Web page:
Deep Trouble At Lillian Lake

She didn’t even say goodbye

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Photo credit: Darrin Atkins

I never liked mud. I mean, it gets everywhere.

I waded in the lake, looking for clues. That was my job, after all, looking for bits and pieces of evidence. I’m a detective for hire.

“You got ten minutes, buddy," said the police sergeant. “Hurry up."

“No problem," I said as I stepped around in the swampy water. I reached down at something in the water and pulled it close to me. It dropped back in the water so I grabbed it again.

I turned around to the bank and headed out of the water.

“Thanks for letting me in the gate," I said as I slipped fifty bucks inside my handshake. You have to do payoffs there days, or incentives if you will.

I started to walk off.

“What was it?” asked the lady sergeant.

I turned hesitantly, just enough.

“This receipt. It’s recent and the missing woman was out here a lot."

Sergeant Millbrae feigned a lack of interest.

“Get along now," she grumbled. “You were never here."

I was in my old Ford Falcon car a few minutes later when I pulled the wet leaf out of my pocket, the leaf I got from the lake. The receipt had been in my pocket the whole time, but I had to drop it in the water to make it seem like I had found it there.

The sergeant had given me what I needed to find, and that was that word had gotten around that the case was important. My guess is that the police chief had some interest or involvement.

I found a pay phone and called my office.

“Any messages?" I said to Miss West when she answered.

“Let me see, detective sir."

“Just detective."

“Yes, Detective Greene, sir. A letter was dropped off."


“It’s an old newspaper clipping from last year.”

“What’s it about?"

“It is an advertisement for a door-to-door service to help elderly people.”

“Miss West, does it look like it was cut out of the paper with scissors?"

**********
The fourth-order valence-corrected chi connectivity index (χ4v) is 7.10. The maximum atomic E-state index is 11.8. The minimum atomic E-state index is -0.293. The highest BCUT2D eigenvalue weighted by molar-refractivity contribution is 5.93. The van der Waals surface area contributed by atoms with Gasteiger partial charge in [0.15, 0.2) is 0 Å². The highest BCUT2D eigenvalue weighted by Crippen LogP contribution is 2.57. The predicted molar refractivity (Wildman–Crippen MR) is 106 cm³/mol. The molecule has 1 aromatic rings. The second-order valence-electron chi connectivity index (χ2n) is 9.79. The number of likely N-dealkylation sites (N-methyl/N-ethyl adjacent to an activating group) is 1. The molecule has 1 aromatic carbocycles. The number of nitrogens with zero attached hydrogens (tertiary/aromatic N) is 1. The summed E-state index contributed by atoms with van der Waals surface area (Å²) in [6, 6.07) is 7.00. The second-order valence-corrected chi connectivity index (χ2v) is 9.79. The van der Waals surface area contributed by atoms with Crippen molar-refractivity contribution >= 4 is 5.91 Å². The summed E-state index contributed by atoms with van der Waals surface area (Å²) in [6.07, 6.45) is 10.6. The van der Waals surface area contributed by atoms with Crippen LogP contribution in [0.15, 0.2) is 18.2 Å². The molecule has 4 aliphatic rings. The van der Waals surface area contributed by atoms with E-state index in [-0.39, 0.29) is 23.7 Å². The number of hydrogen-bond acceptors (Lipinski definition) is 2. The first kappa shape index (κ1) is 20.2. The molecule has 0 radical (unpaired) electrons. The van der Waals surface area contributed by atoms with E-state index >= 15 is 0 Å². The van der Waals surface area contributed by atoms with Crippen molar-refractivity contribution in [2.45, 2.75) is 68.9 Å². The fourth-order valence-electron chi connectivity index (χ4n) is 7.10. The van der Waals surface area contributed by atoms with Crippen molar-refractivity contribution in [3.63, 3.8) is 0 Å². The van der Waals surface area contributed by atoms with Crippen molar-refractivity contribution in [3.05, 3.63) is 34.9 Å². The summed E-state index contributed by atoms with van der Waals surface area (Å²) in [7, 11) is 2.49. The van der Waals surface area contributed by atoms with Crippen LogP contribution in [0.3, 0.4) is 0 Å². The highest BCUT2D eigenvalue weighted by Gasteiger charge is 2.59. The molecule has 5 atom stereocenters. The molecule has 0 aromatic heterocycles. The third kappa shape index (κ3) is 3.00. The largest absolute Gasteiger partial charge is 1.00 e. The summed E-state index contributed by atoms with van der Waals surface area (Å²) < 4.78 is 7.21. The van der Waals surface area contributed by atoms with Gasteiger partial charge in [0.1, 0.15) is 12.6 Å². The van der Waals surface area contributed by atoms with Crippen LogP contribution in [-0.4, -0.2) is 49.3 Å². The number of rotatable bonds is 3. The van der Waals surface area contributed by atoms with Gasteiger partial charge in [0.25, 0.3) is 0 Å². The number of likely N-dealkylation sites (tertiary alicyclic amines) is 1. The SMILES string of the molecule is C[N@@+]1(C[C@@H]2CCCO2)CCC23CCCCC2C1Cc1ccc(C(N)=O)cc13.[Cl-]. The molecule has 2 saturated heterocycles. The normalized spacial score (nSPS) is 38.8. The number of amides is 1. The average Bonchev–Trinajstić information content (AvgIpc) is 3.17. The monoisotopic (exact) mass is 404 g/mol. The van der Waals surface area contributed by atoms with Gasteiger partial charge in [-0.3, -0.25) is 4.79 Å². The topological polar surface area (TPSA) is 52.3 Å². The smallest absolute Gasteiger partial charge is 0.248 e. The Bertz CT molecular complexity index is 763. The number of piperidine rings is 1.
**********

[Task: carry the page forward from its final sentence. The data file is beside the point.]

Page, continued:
“No, Detective Greene, sir. It looks like someone ripped it. Is that a clue?”

“It could be. Anything else?"

“Yes. Miss Frida called. She said she’s wearing something nice for you and will waiting for you at the Ninth Street corner back. She just called a few minutes ago.”

“Thanks. You can go home now. Make sure to lock up."

“Yes sir. Have a good evening. Goodbye."

I hung up. My new assistant was great. My last one just left one day of the blue last month. She did not say goodbye to me, but then our last case together was a very hard one to get through. I don’t blame her for leaving like she did. After all, I can’t offer what others do.

I parked my Ford near Ninth Street and got out. It was early evening.

I heard some footsteps out of nowhere and felt a quick punch to the side of my jaw. I whipped around and landed a hard right in the man’s chest. He hit back but I hit harder.

“What the hell?" I asked.

He pulled out a pistol.

“Stay off the Lillian Lake case," he said.

I was about to give some retort when I heard a revolver being cocked.

“Drop it,” said a woman’s voice to the man. "Unless you like walking around without your head.”

He let the pistol fall into the grass and then he disappeared into the dark.

“Miss Frida," I said as I picked up the pistol. “You have a new dress."

“I do."

She kissed me hard under the light of the lamppost.

We both knew that the case was going to be a long, complicated one. And that was okay with us.

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